Cantonese roast meats and much more
Constrained by a small word count, I often choose restaurants with relatively short menus. I correctly took Vinh-Sun to be a Cantonese "BBQ" specialist, a retailer of roast pork, whole suckling pigs, ducks, and chickens. But it's also a spanking-clean Chinatown restaurant serving a broad Cantonese and Hong Kong menu that's so delicious, generous, and value-priced that I gladly shredded my expense account to explore it. A roast duck, chicken, and pork rice plate ($6.95) is exemplary: a hefty portion of three moist yet crisp-skinned meats, chopped with deft speed and precision by the meat-cutter, served with good rice and steamed gai lan (Chinese broccoli) in oyster sauce. If all they served was this one dish, I'd still return.
But there's much more, like congee, the heartwarming rice porridge that swiftly dispels the waning year's chill: chicken and black mushrooms ($4.75) is tasty, but you should also try frog ($6.50), from the same texture/flavor neighborhood as chicken wings. Several versions of Hong Kong–style soup noodles boast a clear, perfect chicken stock that could probably cure colds, as in the wonderful shrimp-dumpling noodle soup ($4.50). Hong Kong–style lo mein ($5.95) uses lightly pan-crisped noodles as a base for a huge mound of "barbecued meat" (a/k/a char siu: sliced boneless roast pork with a sweetish red glaze). Excellent frying technique shows in the superb dry-fried spicy chicken wings ($6.75/12) and spicy, salty dry-fried squid, scallop, and shrimp ($16.95). If you've tasted only American-Chinese beef chow foon, the gloppy stir-fry of flat rice noodles, you'll find the Hong Kong dry-fried version here ($5.95) a revelation. Stir-fried pea-pod stems ($12.95) deliver a lovely fresh-pea flavor. The only disappointment is hai nam chicken ($9.50/half; $18/whole), a dull steamed bird hacked up and served on barely flavored rice with cucumber slices.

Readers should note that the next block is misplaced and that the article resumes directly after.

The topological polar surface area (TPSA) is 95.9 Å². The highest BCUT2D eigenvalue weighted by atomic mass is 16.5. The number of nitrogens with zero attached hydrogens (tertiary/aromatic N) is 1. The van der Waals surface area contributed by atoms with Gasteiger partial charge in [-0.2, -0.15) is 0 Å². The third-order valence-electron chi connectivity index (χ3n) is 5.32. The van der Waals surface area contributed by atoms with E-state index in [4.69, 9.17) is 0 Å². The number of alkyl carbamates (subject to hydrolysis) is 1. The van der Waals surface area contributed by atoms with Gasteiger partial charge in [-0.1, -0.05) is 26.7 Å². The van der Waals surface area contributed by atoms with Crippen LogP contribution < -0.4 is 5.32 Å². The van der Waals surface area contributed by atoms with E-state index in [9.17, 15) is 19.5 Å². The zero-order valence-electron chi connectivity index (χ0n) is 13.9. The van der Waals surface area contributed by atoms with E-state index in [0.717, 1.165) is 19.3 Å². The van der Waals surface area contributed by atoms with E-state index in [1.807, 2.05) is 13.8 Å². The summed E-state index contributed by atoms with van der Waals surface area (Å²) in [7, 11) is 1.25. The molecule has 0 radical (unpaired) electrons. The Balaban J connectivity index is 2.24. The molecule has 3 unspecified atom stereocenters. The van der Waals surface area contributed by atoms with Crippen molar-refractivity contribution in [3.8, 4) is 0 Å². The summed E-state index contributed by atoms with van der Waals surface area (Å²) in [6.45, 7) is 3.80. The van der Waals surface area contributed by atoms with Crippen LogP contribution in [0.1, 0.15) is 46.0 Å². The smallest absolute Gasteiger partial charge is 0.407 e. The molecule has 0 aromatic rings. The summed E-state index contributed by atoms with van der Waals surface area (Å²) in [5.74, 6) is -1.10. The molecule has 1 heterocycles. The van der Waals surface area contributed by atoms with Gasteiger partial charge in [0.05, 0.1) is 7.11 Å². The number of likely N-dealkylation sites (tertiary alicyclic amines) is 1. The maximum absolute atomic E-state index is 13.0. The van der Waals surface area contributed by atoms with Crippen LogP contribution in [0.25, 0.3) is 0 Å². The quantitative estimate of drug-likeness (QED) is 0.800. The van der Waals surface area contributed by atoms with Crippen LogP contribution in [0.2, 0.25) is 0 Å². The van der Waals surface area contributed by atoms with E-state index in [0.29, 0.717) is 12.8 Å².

The space is deceptively large: 40 first-floor seats plus another 70 upstairs. Beverage options include milk tea in the Hong Kong style ($1.25/hot; $1.95/cold) and Chinese lagers ($4). Service is fast and typically brusque, and the late-night hours draw more than a few inebriated nightclubbers ordering excellent scallion pancakes ($2.95) and ho-hum General Gau's chicken ($9.50). If you've come all the way to Chinatown, don't make this mistake. Once you've tasted Vinh-Sun's more authentic dishes, you may well find yourself acting like a local at that retail counter, ordering a gloriously bronzed whole roast duck ($17) or a hunk of roast pig ($6.50/lb) to take home.
Vinh Sun BBQ & Restaurant, located at 58 Beach Street, in Chinatown, is open daily, 8 am–2 am. Call 617.338.1368.
: On The Cheap
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